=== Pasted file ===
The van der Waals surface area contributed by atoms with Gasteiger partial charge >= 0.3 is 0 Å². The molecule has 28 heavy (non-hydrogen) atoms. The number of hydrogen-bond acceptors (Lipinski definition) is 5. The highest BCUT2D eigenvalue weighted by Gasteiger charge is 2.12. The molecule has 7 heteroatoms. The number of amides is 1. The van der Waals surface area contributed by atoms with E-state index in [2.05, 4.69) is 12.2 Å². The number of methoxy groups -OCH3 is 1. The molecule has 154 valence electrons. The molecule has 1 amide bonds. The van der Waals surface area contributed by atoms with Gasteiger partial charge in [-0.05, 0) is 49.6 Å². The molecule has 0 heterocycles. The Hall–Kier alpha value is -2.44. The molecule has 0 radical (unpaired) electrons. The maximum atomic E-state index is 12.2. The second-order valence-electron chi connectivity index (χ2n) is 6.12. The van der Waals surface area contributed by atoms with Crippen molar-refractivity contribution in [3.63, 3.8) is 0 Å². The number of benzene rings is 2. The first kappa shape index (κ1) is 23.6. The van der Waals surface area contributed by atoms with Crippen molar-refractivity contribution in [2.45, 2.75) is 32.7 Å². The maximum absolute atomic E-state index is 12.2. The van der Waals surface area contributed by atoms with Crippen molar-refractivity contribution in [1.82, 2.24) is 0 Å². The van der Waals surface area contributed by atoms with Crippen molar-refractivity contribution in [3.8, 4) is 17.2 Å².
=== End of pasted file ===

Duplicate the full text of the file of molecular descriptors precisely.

The van der Waals surface area contributed by atoms with Gasteiger partial charge >= 0.3 is 0 Å². The molecule has 28 heavy (non-hydrogen) atoms. The number of hydrogen-bond acceptors (Lipinski definition) is 5. The highest BCUT2D eigenvalue weighted by Gasteiger charge is 2.12. The molecule has 7 heteroatoms. The number of amides is 1. The van der Waals surface area contributed by atoms with E-state index in [2.05, 4.69) is 12.2 Å². The number of methoxy groups -OCH3 is 1. The molecule has 154 valence electrons. The molecule has 1 amide bonds. The van der Waals surface area contributed by atoms with Gasteiger partial charge in [-0.05, 0) is 49.6 Å². The molecule has 0 heterocycles. The Hall–Kier alpha value is -2.44. The molecule has 0 radical (unpaired) electrons. The maximum atomic E-state index is 12.2. The second-order valence-electron chi connectivity index (χ2n) is 6.12. The van der Waals surface area contributed by atoms with Crippen molar-refractivity contribution in [3.63, 3.8) is 0 Å². The number of benzene rings is 2. The first kappa shape index (κ1) is 23.6. The van der Waals surface area contributed by atoms with Crippen molar-refractivity contribution in [2.45, 2.75) is 32.7 Å². The maximum absolute atomic E-state index is 12.2. The van der Waals surface area contributed by atoms with Crippen molar-refractivity contribution in [1.82, 2.24) is 0 Å². The van der Waals surface area contributed by atoms with Crippen molar-refractivity contribution in [3.8, 4) is 17.2 Å².